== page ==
1984: A Three-Part Examination of George Orwell's Novel

Part I: Read 1984

In an age of "alternative facts" and manufactured news, many people believe that the novel's themes and symbols are relevant to the current political atmosphere.  Sales of 1984 have surged, and it was recently a best-seller on Amazon.  On March 10th, the campus community was invited to read 1984.  The library has acquired 50 copies of the book, which is available for extended checkout.

Part II: Attend the Film Screening

Wednesday, April 19, 2017

Attend a screening of the award-winning version of 1984 filmed in the year 1984, starring John Hurt and Richard Burton.   This event is free and open to the public, and students are invited to bring guests.

Part III: Take Part in the Discussion

Wednesday, April 26, 2017

Attend a Yotie Talk featuring a faculty panel that will engage audience members in a critical analysis and review of 1984.  This interactive discussion, which is free and open to the public.  Students are invited to bring guests. 

The Conduits and Barriers to Reentry for Formerly Incarcerated Individuals in San Bernardino

Dr. Annika Anderson

Thursday, April 6, 2017

According to the California Department of Corrections and Rehabilitation's most recent statistics, more than 61% of inmates released from prison- approximately 30,500 men and women- will return to prison within three years.  While recidivism has been extensively researched, much less attention has been paid to the process of successful reentry or criminal desistance.  Given the high rates of returning inmates, there needs to be a better understanding of their life after they exit prison and the successful methods for their reintegration.  This is particularly important since their struggles may affect their family members, friends and communities in general.  In this talk, Dr. Anderson will discuss the conduits and barriers to reentry for formerly incarcerated individuals in San Bernardino.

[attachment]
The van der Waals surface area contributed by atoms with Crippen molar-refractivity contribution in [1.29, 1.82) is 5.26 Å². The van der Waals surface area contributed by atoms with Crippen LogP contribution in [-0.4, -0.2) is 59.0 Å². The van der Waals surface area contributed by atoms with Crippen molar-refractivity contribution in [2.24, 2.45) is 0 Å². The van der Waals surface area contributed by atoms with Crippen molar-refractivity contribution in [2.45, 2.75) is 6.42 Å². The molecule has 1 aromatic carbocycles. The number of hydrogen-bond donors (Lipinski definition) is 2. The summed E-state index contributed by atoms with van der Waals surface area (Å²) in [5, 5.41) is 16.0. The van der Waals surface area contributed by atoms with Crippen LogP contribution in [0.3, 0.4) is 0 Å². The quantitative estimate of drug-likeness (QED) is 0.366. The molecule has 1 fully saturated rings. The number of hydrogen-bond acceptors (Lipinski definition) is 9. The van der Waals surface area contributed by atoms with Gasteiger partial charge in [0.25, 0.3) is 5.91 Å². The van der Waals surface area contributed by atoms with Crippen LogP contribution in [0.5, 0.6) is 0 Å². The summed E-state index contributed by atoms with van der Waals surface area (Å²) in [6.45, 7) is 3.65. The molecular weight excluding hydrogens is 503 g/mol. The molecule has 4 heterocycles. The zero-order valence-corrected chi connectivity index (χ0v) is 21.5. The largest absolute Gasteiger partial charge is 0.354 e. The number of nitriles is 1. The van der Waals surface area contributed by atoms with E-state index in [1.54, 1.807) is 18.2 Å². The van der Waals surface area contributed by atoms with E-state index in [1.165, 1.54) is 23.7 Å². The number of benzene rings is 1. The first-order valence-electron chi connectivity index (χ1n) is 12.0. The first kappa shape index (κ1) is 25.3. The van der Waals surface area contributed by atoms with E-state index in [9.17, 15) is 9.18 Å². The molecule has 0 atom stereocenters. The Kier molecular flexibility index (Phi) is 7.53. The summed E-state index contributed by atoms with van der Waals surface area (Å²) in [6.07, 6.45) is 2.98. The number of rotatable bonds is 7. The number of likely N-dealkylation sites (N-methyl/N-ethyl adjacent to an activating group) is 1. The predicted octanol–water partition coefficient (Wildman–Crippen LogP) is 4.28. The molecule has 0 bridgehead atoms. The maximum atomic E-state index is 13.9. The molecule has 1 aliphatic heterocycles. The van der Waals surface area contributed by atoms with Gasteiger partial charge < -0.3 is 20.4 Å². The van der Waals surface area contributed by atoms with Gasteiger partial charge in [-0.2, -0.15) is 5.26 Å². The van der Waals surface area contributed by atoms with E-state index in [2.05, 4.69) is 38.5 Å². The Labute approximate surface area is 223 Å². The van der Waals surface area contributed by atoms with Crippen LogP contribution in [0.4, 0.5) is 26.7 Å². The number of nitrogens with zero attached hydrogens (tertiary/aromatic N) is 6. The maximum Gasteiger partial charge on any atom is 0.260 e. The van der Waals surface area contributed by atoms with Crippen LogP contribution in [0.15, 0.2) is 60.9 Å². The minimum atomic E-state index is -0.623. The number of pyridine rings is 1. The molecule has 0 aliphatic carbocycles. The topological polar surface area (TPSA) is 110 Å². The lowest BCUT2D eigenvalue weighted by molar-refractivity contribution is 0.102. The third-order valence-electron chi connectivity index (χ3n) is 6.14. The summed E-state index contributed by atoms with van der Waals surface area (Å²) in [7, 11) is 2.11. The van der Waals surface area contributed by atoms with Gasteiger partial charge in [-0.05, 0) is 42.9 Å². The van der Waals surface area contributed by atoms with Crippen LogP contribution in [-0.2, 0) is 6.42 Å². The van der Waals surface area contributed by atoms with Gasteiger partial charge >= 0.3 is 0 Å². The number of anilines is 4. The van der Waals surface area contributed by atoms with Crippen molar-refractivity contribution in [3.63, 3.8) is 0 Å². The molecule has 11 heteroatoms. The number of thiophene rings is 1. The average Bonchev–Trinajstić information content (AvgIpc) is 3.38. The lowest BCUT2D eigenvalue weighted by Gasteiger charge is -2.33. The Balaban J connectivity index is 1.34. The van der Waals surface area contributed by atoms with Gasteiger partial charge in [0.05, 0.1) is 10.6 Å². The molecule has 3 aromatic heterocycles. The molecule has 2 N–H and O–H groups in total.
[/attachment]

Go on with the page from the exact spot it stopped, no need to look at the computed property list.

Dr. Annika Anderson is an Associate Professor in the Department of Sociology where she teaches classes on deviant behavior, criminology, social psychology, race and ethnic relations.  She is also the Director of Project Rebound, a campus-based reentry program that helps formerly incarcerated students prepare for, apply to, enroll in, and graduate with high-quality degrees from California State University, San Bernardino.  She received her B.A. in Public Relations from Pennsylvania State University and her M.A. and Ph. D. in Sociology from Washington State University.  Her research interests are in criminology, social stratification, sexuality, social psychology, race, and ethnic relations.


Does Discrimination Impact Health?

Dr. Angie Otiniano Verissimo

Thursday, March 16, 2017

The Point is to Change (and Interpret) it: Grassroots Organizing as Experimental Method

Dr. T.C. Corrigan

Wednesday, March 1, 2017


Understanding Japanese American "Internment" Today: A Contemporary Perspective on the 75th Anniversary of Executive Order 9066

Monday, February 20, 2017